They are not quality literature, and I don’t judge them by their literary merit, but by their relationship to Christianity.  First, I’ll summarize each book; then I’ll say in what way each conveys a different but equally disturbing picture of Christianity.

The Shack

The story is fairly straightforward.  Mack’s youngest daughter, Missy, is kidnapped and murdered.  In deep despair and religious alienation, he receives a note from Papa, his wife’s name for God.  Mack goes to the shack where Missy was murdered, and there he meets God.  God, it turns out, is a large black woman who recalls the stereotype of a southern mammy, a warm good-hearted maid who cared for children in the south.  The Holy Spirit is an Asian woman who shimmers, whose boundaries are never quite clear.  Jesus wears a construction worker’s belt, and—no surprise—is a carpenter.

Some theologians have objected to this portrayal of the Trinity since Peretti’s God emphasizes that there is no hierarchy among them.  Each has his or her own role, and together they make a whole (Roach).  This is not my objection.

By the end of the weekend with God, Mack is restored to wholeness, “The Great Sadness,” has lifted, and he is ready to get on with his life.  The conclusion also introduces some doubt about Mack’s experience.  It turns out that on his way to the shack he was in a serious automobile accident and in a coma for several days.  It was while in a coma that he had his encounter with God.  Mack’s friend Willy actually (so the novel says) wrote the book.  The protagonist is thus curiously at a double remove from the events of the book.  In this regard the novel deserves praise.  Its actual author, Young, understands that an account can be fictional while stating a deeper truth.  Fiction isn’t a lie; it’s a suspension of disbelief.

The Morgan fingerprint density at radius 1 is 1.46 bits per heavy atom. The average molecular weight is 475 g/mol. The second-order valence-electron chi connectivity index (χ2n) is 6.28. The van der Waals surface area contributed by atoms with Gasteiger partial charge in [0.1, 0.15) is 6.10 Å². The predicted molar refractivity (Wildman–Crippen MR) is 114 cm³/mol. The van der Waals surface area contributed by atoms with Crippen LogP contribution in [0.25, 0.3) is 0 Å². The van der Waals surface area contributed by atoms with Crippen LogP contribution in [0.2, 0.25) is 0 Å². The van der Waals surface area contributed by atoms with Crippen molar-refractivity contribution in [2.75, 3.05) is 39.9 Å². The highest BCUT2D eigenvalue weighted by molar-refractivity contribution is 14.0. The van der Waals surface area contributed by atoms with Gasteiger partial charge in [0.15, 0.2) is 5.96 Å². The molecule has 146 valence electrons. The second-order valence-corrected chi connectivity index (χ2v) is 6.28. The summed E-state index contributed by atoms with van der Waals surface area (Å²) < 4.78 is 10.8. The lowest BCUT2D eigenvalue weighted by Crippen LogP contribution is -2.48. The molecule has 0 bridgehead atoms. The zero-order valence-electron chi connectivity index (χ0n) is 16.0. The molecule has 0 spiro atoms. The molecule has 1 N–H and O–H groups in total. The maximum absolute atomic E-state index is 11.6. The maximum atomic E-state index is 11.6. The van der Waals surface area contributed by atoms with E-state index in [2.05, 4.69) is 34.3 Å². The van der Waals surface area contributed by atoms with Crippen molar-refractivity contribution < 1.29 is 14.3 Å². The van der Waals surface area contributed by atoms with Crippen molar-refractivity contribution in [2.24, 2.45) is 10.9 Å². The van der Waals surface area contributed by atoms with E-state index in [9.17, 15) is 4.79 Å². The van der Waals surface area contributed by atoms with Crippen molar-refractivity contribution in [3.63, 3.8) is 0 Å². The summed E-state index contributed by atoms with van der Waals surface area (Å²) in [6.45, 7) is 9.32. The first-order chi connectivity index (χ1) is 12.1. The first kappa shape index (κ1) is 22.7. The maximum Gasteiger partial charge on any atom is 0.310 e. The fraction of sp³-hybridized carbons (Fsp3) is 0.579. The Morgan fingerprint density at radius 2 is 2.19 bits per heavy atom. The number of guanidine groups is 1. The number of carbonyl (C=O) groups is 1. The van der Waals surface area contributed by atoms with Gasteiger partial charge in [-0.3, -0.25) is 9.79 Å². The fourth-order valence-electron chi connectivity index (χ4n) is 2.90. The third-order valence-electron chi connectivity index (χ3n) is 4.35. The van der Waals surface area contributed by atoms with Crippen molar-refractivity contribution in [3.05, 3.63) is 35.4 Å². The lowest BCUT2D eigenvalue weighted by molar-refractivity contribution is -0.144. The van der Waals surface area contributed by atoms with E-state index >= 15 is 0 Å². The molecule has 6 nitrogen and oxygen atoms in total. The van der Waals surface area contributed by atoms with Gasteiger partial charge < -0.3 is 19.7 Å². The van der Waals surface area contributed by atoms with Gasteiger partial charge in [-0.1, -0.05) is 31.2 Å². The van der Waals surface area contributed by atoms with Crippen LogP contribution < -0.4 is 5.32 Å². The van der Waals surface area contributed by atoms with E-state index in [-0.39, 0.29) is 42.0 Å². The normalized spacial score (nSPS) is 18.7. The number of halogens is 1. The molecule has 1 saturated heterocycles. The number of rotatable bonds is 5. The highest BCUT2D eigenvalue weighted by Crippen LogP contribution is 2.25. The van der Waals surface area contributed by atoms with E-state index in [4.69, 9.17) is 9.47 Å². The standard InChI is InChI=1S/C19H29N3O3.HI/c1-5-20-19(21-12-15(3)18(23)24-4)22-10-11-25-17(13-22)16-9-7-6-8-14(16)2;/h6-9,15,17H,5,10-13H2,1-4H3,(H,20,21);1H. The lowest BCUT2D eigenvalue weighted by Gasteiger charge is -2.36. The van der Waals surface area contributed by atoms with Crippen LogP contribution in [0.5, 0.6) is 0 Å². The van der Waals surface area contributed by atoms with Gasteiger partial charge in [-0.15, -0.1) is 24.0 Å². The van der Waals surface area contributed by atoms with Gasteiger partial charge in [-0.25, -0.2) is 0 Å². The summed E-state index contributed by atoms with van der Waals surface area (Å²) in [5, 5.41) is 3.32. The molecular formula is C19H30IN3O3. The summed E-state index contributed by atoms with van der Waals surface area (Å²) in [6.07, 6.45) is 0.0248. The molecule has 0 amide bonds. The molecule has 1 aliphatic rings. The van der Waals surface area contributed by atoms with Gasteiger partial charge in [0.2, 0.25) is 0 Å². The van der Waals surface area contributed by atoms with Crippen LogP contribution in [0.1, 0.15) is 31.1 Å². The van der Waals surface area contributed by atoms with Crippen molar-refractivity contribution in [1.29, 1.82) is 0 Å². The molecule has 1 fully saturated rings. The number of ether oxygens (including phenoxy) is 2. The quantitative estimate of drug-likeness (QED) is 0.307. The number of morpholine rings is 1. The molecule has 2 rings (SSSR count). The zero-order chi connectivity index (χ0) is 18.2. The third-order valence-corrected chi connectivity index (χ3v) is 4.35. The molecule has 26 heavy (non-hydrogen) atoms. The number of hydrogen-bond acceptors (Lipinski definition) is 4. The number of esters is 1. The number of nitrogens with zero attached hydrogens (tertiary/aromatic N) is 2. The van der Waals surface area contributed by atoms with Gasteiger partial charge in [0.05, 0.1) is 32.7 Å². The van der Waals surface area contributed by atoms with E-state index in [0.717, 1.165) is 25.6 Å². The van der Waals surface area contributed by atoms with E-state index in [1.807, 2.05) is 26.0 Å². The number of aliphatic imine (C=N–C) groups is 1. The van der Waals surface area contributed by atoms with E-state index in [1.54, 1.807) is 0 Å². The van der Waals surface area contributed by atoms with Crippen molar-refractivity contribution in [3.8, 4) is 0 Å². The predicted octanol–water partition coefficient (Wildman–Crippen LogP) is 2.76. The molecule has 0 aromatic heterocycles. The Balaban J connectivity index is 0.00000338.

So what’s the problem with the book

God is a grief counselor.  His job is to help Mack feel better about himself.  This view of God is no surprise.  It seems to be what most Americans expect of God.  The philosopher Charles Taylor writes that in the modern era there has been a “revision downward of God’s purposes for us,” so that now there are “no final goals beyond human flourishing, nor any allegiance to anything else beyond this flourishing.”  People seek spiritual fulfillment not in transcendence over self, but in the realization of their best selves, and they want that realization to happen now (Taylor, p 18; Silliman, p 35).

Mack doesn’t go to God pleading for fulfillment.  Both share the assumption that this is what God does.  That Mack might, four years after Missy’s death, be concerned with the grief of other parents who have lost children, that he might share his loss so that others could learn from his experience: possibilities like these are not considered.  Nor does he seem more open to other teachings of Jesus, such as love of neighbor.  The relationship between God and Mack is strictly personal, as though Mack were seeing a therapist.  Not even the comfort of a reunion between Mack and Missy in the afterlife plays much of a role.  It’s all about how Mack can be fixed now.